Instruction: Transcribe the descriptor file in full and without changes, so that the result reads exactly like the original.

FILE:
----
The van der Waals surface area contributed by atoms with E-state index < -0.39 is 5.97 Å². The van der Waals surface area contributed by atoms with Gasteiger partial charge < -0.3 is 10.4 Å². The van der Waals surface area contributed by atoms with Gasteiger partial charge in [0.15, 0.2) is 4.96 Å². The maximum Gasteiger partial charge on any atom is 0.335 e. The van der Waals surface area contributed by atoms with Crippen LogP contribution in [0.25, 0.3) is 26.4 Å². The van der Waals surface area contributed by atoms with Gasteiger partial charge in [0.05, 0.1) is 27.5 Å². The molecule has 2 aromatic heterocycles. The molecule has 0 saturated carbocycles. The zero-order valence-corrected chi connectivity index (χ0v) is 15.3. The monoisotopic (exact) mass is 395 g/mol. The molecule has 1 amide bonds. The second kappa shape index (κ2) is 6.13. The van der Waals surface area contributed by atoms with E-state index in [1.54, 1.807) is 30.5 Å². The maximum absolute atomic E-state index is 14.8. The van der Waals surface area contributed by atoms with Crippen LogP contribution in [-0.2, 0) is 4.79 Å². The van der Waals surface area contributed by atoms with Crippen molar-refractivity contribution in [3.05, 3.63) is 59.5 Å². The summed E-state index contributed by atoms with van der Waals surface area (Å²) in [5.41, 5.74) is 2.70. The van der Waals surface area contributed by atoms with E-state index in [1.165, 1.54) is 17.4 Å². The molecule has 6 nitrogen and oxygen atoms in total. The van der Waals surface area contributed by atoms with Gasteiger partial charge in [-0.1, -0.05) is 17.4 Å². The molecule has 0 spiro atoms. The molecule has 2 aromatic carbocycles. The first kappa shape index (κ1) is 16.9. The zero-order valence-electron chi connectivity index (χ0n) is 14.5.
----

The van der Waals surface area contributed by atoms with E-state index < -0.39 is 5.97 Å². The van der Waals surface area contributed by atoms with Gasteiger partial charge < -0.3 is 10.4 Å². The van der Waals surface area contributed by atoms with Gasteiger partial charge in [0.15, 0.2) is 4.96 Å². The maximum Gasteiger partial charge on any atom is 0.335 e. The van der Waals surface area contributed by atoms with Crippen LogP contribution in [0.25, 0.3) is 26.4 Å². The van der Waals surface area contributed by atoms with Gasteiger partial charge in [0.05, 0.1) is 27.5 Å². The molecule has 2 aromatic heterocycles. The molecule has 0 saturated carbocycles. The zero-order valence-corrected chi connectivity index (χ0v) is 15.3. The monoisotopic (exact) mass is 395 g/mol. The molecule has 1 amide bonds. The second kappa shape index (κ2) is 6.13. The van der Waals surface area contributed by atoms with E-state index in [1.54, 1.807) is 30.5 Å². The maximum absolute atomic E-state index is 14.8. The van der Waals surface area contributed by atoms with Crippen LogP contribution in [-0.2, 0) is 4.79 Å². The van der Waals surface area contributed by atoms with Crippen molar-refractivity contribution in [3.05, 3.63) is 59.5 Å². The summed E-state index contributed by atoms with van der Waals surface area (Å²) in [5.41, 5.74) is 2.70. The van der Waals surface area contributed by atoms with E-state index in [1.165, 1.54) is 17.4 Å². The molecule has 6 nitrogen and oxygen atoms in total. The van der Waals surface area contributed by atoms with Gasteiger partial charge in [-0.1, -0.05) is 17.4 Å². The molecule has 0 spiro atoms. The molecule has 2 aromatic carbocycles. The first kappa shape index (κ1) is 16.9. The zero-order valence-electron chi connectivity index (χ0n) is 14.5.